Australians have also indicated their readiness to embrace elements of the modern healthcare landscape with 75% of people in a recent poll claiming they are willing to use genetic testing to identify the most effective drug for their treatment needs, while 95% would share their test results to improve treatments for future patients (4). From a pharmaceutical industry perspective, it is suggested that industry has a presence on the Medical Services Advisory Committee (MSAC), which is the body responsible for appraising new companion diagnostics, as well as novel cell-based therapies such as CAR-T cell therapy (5). Such a move could enable improved feedback to companies from the Committee that would help to inform strategic medical affairs plans.
The medical affairs function is recognised as increasingly important in bridging the clinical and commercial interests of pharmaceutical and medical device companies to enable effective communication of the value of their products with a variety of stakeholders. To achieve this, medical affairs teams are increasingly drawing on not only clinical and cost effectiveness data, but also real-world evidence (RWE) or patient-outcomes data gathered outside of randomised controlled trials (2).
With a growing focus on implementing outcomes-based healthcare models, companies are placing emphasis on understanding the patient journey and seeking to add value at various touch points along this journey with their therapies. In addition, they are also focused on providing tailored support such as various digital tools in aiming to ease the burden of disease management. RWE can help provide a more holistic view of the patient journey and highlight the benefits of a treatment regime (therapy and any additional supports), as well as assist in communicating therapy value to relevant stakeholders.
The New Year is promising an influx of therapies awaiting regulatory approval from the TGA (6). However, securing registration approval is only the beginning for companies seeking to commercialise healthcare products in Australia. Forward thinking healthcare companies increasingly understand the necessity to invest in implementing a well-planned medical affairs strategy to help maximise therapy value in contributing to the achievement of commercial goals.
CRC’s experienced Medical Affairs team has the expertise to provide tailored strategic solutions across the entire product development life cycle that extract maximum value for our clients’ product portfolios in contributing to commercial success.
An increasing focus on biological therapies in recent years has meant that many pharmaceutical companies have scaled down their efforts to research and develop chemically synthesised “small molecule” drugs (1, 2). Biological therapy sales generate an increasing portion of pharmaceutical market share and arguably the most interest, yet they currently treat a limited range of diseases and can also be prohibitively expensive and inaccessible to patients if not reimbursed.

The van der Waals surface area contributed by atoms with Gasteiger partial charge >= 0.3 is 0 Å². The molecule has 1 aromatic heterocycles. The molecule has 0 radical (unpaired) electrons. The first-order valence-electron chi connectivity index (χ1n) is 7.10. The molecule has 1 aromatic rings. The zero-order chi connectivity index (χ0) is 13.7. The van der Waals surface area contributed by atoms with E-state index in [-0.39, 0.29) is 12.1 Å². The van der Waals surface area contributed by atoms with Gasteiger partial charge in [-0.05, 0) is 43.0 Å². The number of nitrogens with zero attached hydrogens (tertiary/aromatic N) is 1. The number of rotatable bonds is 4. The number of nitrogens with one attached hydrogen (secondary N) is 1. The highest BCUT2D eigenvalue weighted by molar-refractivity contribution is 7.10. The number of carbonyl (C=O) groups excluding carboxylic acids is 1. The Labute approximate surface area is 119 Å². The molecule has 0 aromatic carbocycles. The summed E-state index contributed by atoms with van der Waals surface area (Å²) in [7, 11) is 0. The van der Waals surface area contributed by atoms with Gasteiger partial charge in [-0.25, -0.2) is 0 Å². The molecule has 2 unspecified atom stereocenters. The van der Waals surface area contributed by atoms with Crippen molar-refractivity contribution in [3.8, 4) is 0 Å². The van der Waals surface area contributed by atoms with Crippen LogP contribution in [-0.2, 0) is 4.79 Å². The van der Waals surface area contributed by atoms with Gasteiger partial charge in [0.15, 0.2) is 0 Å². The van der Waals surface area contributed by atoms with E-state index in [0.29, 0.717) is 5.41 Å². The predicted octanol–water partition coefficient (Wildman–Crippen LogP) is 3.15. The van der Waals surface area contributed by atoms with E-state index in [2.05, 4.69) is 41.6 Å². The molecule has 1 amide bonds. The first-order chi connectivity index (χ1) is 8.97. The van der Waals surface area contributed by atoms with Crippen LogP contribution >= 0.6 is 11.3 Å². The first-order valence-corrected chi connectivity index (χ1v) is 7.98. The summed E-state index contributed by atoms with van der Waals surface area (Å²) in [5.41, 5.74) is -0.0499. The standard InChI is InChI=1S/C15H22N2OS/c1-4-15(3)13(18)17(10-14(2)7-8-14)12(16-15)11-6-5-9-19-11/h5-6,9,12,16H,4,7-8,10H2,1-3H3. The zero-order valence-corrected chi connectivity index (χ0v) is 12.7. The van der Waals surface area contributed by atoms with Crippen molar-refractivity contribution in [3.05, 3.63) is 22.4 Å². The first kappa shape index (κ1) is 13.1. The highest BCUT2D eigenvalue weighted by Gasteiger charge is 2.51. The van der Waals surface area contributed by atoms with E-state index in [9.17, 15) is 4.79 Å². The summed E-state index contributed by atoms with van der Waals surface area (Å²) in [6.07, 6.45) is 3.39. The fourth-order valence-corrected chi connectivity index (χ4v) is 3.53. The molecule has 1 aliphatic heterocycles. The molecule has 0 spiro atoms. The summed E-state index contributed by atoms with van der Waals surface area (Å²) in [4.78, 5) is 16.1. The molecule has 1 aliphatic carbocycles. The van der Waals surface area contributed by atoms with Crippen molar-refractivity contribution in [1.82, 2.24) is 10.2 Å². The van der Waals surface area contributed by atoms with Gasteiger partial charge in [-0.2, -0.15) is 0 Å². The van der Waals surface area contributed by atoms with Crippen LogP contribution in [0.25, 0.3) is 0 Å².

Media reports about innovation in the pharmaceutical industry are often prolific with acronyms such as CAR-T, PD-L1, PARP, CRISPR and mAb in referring to a range of cell based, biological and gene editing therapies. These therapies capture the imagination and draw attention for introducing innovative never-before-seen ways to treat serious disease. However, many of these treatments have yet to be tested by long term real world post-market use, while some can also cause serious side effects that negatively impact patient quality of life.
In 2017, the ten most prescribed and commonly used drugs in Australia were “small molecule” therapies (3). These are mostly well established drugs proven to be effective in treating common and chronic disease symptoms. However, small molecule doesn’t necessarily mean old drug (1). Indeed, there are a growing number of companies focusing on developing new, cutting edge chemically derived drugs. For example, ivacaftor is a small molecule drug tailored to treat specific subsets of people with cystic fibrosis for the first time targeting the underlying causes of the disease.
Another company has shown that an innovative approach to delivering of a small molecule drug via inhalation could set their product apart from competitors (4). This therapy is designed to block a molecule highly expressed in cells involved in scarring in the lungs of people with idiopathic pulmonary fibrosis (4). Another approach is to revamp and improve old drugs such as platinum chemotherapy which is effective but highly toxic resulting in side effects that can limit a patient’s tolerability to treatment. Clever reengineering of platinum chemotherapies could enable their targeted delivery in a way that effectively kills cancer cells thus limiting toxicity to patients (5).
Media reports often praise biological therapies or “large molecules” as providing ground breaking healthcare solutions, yet the above mentioned cases are just three examples showing that “small molecules” too can play in this space and compete with the “big guns” in the innovation stakes.